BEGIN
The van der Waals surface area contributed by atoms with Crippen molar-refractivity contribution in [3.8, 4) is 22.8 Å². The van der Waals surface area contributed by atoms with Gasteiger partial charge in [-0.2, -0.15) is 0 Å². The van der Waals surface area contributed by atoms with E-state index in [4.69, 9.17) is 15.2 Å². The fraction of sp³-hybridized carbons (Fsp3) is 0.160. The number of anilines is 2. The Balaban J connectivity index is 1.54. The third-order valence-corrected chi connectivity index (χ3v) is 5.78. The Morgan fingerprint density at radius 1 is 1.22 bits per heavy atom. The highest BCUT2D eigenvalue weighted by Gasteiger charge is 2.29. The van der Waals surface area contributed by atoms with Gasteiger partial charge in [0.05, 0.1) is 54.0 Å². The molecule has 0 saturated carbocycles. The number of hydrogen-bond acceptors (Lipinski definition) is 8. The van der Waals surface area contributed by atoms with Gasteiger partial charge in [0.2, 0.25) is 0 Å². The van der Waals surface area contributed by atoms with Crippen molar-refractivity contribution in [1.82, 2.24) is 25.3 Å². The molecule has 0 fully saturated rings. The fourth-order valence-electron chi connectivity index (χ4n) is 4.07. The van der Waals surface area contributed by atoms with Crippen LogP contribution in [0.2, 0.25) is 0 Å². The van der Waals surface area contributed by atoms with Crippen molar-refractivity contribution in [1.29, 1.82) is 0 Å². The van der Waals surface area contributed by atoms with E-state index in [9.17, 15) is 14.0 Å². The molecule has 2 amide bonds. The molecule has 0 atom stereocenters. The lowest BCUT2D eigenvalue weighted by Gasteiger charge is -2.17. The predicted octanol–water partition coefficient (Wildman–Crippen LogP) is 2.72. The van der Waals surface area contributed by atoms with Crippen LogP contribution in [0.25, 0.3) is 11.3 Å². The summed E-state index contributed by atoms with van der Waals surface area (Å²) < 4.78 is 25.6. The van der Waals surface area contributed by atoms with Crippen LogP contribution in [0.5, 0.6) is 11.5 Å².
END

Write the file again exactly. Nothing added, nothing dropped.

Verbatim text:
The van der Waals surface area contributed by atoms with Crippen molar-refractivity contribution in [3.8, 4) is 22.8 Å². The van der Waals surface area contributed by atoms with Gasteiger partial charge in [-0.2, -0.15) is 0 Å². The van der Waals surface area contributed by atoms with E-state index in [4.69, 9.17) is 15.2 Å². The fraction of sp³-hybridized carbons (Fsp3) is 0.160. The number of anilines is 2. The Balaban J connectivity index is 1.54. The third-order valence-corrected chi connectivity index (χ3v) is 5.78. The Morgan fingerprint density at radius 1 is 1.22 bits per heavy atom. The highest BCUT2D eigenvalue weighted by Gasteiger charge is 2.29. The van der Waals surface area contributed by atoms with Gasteiger partial charge in [0.05, 0.1) is 54.0 Å². The molecule has 0 saturated carbocycles. The number of hydrogen-bond acceptors (Lipinski definition) is 8. The van der Waals surface area contributed by atoms with Gasteiger partial charge in [0.2, 0.25) is 0 Å². The van der Waals surface area contributed by atoms with Crippen molar-refractivity contribution in [1.82, 2.24) is 25.3 Å². The molecule has 0 fully saturated rings. The fourth-order valence-electron chi connectivity index (χ4n) is 4.07. The van der Waals surface area contributed by atoms with Crippen LogP contribution in [0.2, 0.25) is 0 Å². The van der Waals surface area contributed by atoms with Crippen molar-refractivity contribution in [1.29, 1.82) is 0 Å². The van der Waals surface area contributed by atoms with E-state index in [9.17, 15) is 14.0 Å². The molecule has 2 amide bonds. The molecule has 0 atom stereocenters. The lowest BCUT2D eigenvalue weighted by Gasteiger charge is -2.17. The predicted octanol–water partition coefficient (Wildman–Crippen LogP) is 2.72. The van der Waals surface area contributed by atoms with Crippen LogP contribution in [0.25, 0.3) is 11.3 Å². The summed E-state index contributed by atoms with van der Waals surface area (Å²) < 4.78 is 25.6. The van der Waals surface area contributed by atoms with Crippen LogP contribution in [0.5, 0.6) is 11.5 Å².